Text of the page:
As far as the real American war on terror goes—the war that we have been waging under two presidents since Sept. 11, 2001—finding Bin Laden was never the issue. The question is what ideas do you use to wage a successful cultural war in the Middle East?
Essentially there are two different tactics. The first is to inject our own ideas of democracy, women’s rights, and minority rights into Arab politics, the downside being that such ideas will only appeal to a minority of people in the region. It’s hard work winning a cultural war if you keep telling the people you’re trying to convince that their values are wrong. If Bush believed that the only remedy for the failures of Middle Eastern political culture was democracy, his fault was in failing to see that sick political cultures are not immediately susceptible to remedy. The other approach is to temper some of your own values, to make room for the ideas of your interlocutors.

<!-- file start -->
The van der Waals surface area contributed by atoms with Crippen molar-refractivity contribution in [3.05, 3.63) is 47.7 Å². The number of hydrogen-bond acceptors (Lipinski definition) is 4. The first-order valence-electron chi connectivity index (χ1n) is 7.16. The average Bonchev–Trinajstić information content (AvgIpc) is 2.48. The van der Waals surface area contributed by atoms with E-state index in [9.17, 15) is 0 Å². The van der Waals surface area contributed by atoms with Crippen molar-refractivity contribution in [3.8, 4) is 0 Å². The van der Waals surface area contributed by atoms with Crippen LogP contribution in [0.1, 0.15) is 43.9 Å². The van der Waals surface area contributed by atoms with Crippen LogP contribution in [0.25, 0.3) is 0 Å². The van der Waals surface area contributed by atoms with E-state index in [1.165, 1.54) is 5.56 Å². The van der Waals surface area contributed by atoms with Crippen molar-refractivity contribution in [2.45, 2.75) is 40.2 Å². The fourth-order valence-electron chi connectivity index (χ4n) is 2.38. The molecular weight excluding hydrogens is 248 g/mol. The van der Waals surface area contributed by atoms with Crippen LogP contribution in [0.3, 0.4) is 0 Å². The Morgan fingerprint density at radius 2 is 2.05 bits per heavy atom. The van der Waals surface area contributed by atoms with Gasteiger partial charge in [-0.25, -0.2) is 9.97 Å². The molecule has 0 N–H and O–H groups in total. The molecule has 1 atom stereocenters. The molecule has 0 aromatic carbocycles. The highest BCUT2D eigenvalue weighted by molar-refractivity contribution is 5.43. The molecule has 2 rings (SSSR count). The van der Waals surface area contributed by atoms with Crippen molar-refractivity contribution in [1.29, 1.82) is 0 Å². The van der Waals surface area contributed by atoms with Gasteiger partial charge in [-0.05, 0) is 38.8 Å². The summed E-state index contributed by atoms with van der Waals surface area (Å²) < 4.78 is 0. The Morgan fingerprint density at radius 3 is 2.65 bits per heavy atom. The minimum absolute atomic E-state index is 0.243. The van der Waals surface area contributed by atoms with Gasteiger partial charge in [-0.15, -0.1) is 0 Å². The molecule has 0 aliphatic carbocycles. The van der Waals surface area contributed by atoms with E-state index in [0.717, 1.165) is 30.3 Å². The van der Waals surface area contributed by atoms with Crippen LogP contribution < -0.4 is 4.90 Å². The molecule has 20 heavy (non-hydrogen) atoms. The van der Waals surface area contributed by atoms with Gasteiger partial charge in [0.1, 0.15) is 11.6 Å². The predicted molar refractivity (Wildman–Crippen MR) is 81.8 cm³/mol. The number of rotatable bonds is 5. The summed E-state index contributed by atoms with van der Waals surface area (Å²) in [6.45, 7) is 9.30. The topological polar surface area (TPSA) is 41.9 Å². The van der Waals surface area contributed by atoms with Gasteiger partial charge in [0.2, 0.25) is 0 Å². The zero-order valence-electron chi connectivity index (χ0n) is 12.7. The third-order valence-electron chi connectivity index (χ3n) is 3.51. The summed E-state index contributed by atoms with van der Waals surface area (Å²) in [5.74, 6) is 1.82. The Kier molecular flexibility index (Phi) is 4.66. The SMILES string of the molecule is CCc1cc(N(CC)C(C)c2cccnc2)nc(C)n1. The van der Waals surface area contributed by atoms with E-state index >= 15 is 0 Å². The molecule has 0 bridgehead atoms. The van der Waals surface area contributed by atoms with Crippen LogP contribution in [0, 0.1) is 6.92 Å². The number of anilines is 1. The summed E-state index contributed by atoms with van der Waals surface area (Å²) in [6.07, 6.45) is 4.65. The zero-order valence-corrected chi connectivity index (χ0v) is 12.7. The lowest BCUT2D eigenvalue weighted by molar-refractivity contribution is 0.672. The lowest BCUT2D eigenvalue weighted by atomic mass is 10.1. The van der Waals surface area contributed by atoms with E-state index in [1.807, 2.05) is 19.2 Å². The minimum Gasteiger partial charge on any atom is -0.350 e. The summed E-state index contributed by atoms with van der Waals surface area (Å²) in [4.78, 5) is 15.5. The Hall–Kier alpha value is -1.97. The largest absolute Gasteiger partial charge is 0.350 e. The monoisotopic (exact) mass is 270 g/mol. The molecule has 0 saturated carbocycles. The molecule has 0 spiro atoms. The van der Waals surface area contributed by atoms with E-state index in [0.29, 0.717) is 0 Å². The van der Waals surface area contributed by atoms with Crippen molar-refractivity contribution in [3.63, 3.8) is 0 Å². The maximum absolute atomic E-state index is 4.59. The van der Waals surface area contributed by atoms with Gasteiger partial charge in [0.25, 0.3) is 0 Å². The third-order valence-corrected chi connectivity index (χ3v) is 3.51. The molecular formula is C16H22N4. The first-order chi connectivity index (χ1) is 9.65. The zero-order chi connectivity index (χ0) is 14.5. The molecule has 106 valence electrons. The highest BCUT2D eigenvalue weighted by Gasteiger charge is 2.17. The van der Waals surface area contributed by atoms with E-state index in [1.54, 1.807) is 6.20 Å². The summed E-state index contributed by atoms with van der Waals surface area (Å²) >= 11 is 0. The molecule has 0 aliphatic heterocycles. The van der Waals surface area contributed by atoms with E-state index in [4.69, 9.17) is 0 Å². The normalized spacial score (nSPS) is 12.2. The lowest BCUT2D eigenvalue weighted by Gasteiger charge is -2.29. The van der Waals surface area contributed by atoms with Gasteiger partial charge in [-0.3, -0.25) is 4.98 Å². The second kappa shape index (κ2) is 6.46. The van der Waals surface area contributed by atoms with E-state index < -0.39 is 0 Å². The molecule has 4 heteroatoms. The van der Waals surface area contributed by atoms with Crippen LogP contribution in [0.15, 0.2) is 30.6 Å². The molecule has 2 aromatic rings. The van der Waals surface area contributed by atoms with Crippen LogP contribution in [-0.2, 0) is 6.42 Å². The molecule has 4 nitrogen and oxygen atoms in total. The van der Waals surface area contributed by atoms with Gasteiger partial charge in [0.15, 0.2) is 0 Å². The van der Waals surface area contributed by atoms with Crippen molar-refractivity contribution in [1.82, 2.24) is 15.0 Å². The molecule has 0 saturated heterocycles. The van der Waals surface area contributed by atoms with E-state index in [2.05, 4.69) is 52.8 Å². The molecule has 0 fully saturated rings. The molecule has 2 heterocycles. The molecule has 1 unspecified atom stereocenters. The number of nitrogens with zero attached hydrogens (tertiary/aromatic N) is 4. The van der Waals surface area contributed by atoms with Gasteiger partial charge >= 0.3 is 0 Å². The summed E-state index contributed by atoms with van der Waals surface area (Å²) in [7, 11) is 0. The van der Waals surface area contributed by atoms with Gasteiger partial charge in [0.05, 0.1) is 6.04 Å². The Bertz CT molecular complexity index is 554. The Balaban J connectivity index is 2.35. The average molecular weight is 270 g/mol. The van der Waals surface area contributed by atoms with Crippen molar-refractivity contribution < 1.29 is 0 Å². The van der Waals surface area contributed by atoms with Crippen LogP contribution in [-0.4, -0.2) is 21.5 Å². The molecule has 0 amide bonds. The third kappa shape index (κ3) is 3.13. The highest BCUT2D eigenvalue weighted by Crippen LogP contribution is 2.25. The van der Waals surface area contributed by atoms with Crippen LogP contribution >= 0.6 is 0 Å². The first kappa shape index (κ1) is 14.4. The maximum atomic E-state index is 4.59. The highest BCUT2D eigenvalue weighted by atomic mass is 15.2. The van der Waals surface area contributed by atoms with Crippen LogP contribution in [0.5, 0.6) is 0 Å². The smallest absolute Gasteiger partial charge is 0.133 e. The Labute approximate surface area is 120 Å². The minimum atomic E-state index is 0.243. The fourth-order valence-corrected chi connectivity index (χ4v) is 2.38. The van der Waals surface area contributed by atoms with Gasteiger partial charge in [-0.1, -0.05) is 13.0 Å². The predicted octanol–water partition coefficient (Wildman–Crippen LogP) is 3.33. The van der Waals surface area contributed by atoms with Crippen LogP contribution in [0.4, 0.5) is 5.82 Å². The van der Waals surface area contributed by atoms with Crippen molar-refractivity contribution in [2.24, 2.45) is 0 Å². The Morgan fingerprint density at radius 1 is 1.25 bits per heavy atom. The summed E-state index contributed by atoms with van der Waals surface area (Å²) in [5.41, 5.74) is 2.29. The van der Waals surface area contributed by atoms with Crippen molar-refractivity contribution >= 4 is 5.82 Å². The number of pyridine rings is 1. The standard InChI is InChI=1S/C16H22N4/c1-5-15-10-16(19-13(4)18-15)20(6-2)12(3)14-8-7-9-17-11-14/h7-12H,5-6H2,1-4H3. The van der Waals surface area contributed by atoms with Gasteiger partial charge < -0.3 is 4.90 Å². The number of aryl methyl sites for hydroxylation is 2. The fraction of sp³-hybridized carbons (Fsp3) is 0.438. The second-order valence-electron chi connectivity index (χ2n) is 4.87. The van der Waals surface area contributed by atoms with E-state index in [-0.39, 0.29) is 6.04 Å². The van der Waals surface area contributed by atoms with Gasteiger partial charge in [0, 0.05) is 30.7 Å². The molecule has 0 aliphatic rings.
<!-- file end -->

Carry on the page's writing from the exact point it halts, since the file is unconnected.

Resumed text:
Obama appears to believe, not incorrectly, that his predecessor was too dogmatic, and that sometimes you can get more done by listening than speaking. His problem is that the more he is willing to bend on American values, the more he is going to be tilting toward the political culture that gave us the figure whose death we’re now celebrating. Bin Laden’s death, which was celebrated by Americans in Times Square, Detroit, and baseball parks, was publicly mourned by the leadership of Hamas in Gaza, with the elected Palestinian Prime Minister, Ismail Haniyeh, referring to the dead al-Qaida chief responsible for the murder of more than 3,000 Americans as a martyr. “We condemn the assassination and the killing of an Arab holy warrior,” Haniyeh told reporters. “We regard this as a continuation of the American policy based on oppression and the shedding of Muslim and Arab blood.” If dialogue has limits, then this should be it. And if it isn’t, it is unclear what we are fighting for.